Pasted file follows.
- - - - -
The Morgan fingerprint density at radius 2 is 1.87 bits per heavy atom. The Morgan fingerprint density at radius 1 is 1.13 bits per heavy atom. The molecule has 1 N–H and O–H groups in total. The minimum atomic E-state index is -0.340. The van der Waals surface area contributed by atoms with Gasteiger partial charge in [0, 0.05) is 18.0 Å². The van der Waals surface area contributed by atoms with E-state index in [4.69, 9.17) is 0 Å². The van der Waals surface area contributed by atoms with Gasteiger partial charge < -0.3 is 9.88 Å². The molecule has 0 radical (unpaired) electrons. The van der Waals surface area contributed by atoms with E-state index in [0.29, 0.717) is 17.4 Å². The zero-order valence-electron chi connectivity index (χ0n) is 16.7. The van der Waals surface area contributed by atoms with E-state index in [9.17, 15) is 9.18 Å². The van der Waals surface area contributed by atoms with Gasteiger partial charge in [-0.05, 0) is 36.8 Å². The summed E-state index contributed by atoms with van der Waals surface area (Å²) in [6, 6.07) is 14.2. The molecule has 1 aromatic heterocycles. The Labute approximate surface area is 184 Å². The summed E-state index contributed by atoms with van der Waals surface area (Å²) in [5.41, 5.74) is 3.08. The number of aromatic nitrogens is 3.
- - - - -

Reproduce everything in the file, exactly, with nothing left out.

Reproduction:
The Morgan fingerprint density at radius 2 is 1.87 bits per heavy atom. The Morgan fingerprint density at radius 1 is 1.13 bits per heavy atom. The molecule has 1 N–H and O–H groups in total. The minimum atomic E-state index is -0.340. The van der Waals surface area contributed by atoms with Gasteiger partial charge in [0, 0.05) is 18.0 Å². The van der Waals surface area contributed by atoms with E-state index in [4.69, 9.17) is 0 Å². The van der Waals surface area contributed by atoms with Gasteiger partial charge < -0.3 is 9.88 Å². The molecule has 0 radical (unpaired) electrons. The van der Waals surface area contributed by atoms with E-state index in [0.29, 0.717) is 17.4 Å². The zero-order valence-electron chi connectivity index (χ0n) is 16.7. The van der Waals surface area contributed by atoms with E-state index in [9.17, 15) is 9.18 Å². The van der Waals surface area contributed by atoms with Gasteiger partial charge in [-0.05, 0) is 36.8 Å². The summed E-state index contributed by atoms with van der Waals surface area (Å²) in [6, 6.07) is 14.2. The molecule has 1 aromatic heterocycles. The Labute approximate surface area is 184 Å². The summed E-state index contributed by atoms with van der Waals surface area (Å²) in [5.41, 5.74) is 3.08. The number of aromatic nitrogens is 3.